Peter Tester

No, the MPCA didn’t provide comprehensive protections. Saying it did doesn’t make it true. The MPCA allowed a foreign corporation to build a 337-mile tar sands pipeline that crosses 200+ streams and rivers and 78 miles of wetlands in northern Minnesota. It approved a project that will increase climate damage, something the agency promised to address.

Tester’s letter assures the legislators that the MPCA is on the job, with details coming later.

I want to be clear that the MPCA’s 401 Water Quality Certification does not authorize any release of drilling fluid to any wetland, river or other surface water. As a result, all inadvertent releases in surface waters are under active enforcement investigation.

Peter Tester

But the MPCA says it can’t release any information to legislators or the public until the investigations are complete. By that time, Enbridge will likely have finished construction and agency preventative action will be moot.

Water protectors came upon a frac-out at the Willow River July 6. It was estimated at 80 gallons. Screen grab, Honor the Earth video.

Tester tries several different ways to put a happy face on the frac-outs.

Tester tells legislators that this underground drilling method “is generally a less degrading stream crossing.”

He writes that “the risk of inadvertent release was not, and has never been represented as, zero,” as if that somehow mitigates the problems. We’re talking at least 28 frac-outs, not two or three.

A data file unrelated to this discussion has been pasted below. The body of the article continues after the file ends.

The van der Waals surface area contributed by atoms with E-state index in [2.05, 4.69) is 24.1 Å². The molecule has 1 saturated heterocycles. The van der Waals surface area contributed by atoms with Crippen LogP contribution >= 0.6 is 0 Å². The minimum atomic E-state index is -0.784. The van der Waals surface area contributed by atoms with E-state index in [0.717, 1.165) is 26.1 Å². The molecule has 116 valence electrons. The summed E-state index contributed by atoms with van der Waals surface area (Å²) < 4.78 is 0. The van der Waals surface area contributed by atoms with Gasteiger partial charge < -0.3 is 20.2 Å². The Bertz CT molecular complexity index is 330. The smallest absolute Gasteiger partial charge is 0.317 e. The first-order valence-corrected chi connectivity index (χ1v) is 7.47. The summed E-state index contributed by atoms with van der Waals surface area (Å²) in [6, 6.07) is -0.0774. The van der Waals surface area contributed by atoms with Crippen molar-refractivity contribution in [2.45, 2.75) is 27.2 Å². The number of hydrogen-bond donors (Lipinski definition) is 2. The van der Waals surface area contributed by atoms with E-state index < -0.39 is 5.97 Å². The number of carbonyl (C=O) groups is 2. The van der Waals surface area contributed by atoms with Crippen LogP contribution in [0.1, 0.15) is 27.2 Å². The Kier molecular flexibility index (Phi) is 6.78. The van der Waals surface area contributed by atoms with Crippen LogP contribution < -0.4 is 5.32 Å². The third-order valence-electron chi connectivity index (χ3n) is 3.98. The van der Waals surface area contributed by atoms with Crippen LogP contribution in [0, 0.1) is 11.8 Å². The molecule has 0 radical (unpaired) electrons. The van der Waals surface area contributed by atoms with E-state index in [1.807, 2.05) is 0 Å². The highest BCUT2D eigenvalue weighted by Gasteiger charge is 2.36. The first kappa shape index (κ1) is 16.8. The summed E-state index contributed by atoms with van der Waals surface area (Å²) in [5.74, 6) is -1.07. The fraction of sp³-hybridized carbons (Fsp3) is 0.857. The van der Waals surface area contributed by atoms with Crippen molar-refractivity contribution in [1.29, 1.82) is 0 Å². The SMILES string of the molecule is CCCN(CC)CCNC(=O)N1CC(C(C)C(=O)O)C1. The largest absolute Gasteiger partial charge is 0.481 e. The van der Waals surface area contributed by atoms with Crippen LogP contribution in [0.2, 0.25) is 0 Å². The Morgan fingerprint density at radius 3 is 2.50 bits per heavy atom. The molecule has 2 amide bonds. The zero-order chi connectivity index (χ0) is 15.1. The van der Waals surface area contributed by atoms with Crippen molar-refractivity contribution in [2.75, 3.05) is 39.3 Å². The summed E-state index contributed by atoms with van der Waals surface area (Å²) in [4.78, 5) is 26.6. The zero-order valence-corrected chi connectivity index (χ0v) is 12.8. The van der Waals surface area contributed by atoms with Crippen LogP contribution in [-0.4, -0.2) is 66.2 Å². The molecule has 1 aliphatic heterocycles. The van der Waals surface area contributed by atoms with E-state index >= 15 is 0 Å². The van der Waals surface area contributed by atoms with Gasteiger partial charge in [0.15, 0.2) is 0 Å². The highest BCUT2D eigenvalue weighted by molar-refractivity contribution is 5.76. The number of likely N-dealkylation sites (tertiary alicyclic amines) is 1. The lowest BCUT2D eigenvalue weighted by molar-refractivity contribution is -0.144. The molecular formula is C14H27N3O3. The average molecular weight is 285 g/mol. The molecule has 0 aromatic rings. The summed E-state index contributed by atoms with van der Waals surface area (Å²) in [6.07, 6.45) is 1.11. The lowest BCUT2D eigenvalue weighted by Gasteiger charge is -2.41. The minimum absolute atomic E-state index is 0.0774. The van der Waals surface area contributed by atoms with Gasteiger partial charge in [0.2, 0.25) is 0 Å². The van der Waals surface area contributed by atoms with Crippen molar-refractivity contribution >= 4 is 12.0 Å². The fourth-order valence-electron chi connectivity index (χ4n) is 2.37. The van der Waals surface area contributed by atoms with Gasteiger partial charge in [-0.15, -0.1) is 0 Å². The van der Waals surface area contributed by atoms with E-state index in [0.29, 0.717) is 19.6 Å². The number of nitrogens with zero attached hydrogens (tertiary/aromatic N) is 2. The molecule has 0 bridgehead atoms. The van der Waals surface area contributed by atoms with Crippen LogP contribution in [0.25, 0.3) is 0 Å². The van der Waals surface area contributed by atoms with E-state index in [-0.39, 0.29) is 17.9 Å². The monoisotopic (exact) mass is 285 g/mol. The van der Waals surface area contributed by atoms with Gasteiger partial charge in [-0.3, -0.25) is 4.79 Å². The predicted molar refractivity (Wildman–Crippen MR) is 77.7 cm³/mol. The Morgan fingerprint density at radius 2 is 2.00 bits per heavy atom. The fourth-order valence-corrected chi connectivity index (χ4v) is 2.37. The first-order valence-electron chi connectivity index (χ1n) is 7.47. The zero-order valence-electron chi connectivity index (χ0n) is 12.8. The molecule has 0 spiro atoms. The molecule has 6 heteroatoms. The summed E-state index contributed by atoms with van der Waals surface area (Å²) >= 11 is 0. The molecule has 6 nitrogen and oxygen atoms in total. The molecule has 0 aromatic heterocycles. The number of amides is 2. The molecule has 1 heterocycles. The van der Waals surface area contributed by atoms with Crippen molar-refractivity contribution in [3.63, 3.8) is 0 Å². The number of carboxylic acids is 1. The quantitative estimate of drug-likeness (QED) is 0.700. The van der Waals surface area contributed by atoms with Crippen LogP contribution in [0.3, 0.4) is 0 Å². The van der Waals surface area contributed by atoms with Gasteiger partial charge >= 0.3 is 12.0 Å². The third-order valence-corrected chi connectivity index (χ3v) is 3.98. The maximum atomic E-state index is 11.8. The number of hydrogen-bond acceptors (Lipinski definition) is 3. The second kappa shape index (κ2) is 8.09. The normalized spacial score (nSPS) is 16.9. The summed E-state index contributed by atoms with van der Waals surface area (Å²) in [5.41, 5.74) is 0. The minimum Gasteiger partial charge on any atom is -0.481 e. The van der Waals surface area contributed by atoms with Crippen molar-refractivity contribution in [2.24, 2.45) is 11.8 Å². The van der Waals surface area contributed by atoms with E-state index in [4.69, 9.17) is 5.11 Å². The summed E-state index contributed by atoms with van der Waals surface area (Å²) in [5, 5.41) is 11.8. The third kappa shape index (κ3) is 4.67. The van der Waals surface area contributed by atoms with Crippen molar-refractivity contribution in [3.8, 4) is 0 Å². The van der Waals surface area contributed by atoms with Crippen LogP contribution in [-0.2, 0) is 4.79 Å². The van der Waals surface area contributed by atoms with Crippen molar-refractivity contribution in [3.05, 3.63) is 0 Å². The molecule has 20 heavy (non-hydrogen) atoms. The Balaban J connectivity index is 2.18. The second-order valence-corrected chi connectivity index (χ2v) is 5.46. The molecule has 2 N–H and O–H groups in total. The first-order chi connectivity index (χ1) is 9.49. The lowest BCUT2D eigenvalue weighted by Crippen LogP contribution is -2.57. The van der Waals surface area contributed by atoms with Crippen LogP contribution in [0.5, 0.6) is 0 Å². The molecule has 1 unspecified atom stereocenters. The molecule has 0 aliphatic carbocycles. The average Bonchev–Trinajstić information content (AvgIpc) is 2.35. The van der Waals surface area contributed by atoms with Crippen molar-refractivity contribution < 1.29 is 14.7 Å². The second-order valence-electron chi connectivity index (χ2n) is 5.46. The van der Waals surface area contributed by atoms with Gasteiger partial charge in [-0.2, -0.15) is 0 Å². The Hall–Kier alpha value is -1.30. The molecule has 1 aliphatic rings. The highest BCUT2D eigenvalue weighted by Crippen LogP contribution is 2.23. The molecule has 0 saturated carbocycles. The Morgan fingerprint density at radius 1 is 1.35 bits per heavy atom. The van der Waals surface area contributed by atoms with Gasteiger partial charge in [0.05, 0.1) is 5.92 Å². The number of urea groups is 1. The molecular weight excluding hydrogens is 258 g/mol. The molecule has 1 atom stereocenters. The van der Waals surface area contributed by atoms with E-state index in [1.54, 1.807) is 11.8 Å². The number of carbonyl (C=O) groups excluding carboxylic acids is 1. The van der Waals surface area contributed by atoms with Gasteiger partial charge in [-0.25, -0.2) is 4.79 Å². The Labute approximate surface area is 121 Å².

Tester continues:

Independent environmental monitors, who report directly to state agencies, are required to be onsite at all active HDD crossings, and are present at all release sites to oversee containment and cleanup response activities.

Peter Tester

This isn’t reassuring. The only consistent eyes and ears the MPCA has on the ground are these Independent Environmental Monitors. They work for the agency on paper but were selected, trained, and paid for by Enbridge. See our previous blog on Independent Environmental Monitors.

There’s confusion about whether the drilling mud contains toxins

Enbridge claims the drilling mud is non-toxic, but Christy Dolph of Science for the People says we don’t know for sure. Responding to an Enbridge tweet criticizing her analysis, she responded:

I literally reported what’s in the data safety sheets for Enbridge’s drilling fluid, that: 1) the formula is trade secret so we can’t assess its toxicity, 2) it’s listed as a skin & respiratory irritant. Scientific lit also shows drilling muds can be toxic to plants and animals

Christy Dolph

In closing, Walz again shows his indifference to Line 3’s impacts

Theo Keith, political reporter for Fox 9 News, provided this tweet Tuesday:

Walz says he’s “comfortable” with the @MnPCA’s regulatory oversight of #Line3 despite releases of drilling fluid along the construction route, says “it’s healthy that there is scrutiny.”

Theo Keith

Yes, governor, it’s healthy to have scrutiny. Unfortunately, there has been little on this project. Saying there’s scrutiny does not make it so.

Note: An earlier version of this blog misidentified Mr. Tester’s first name. It’s Peter.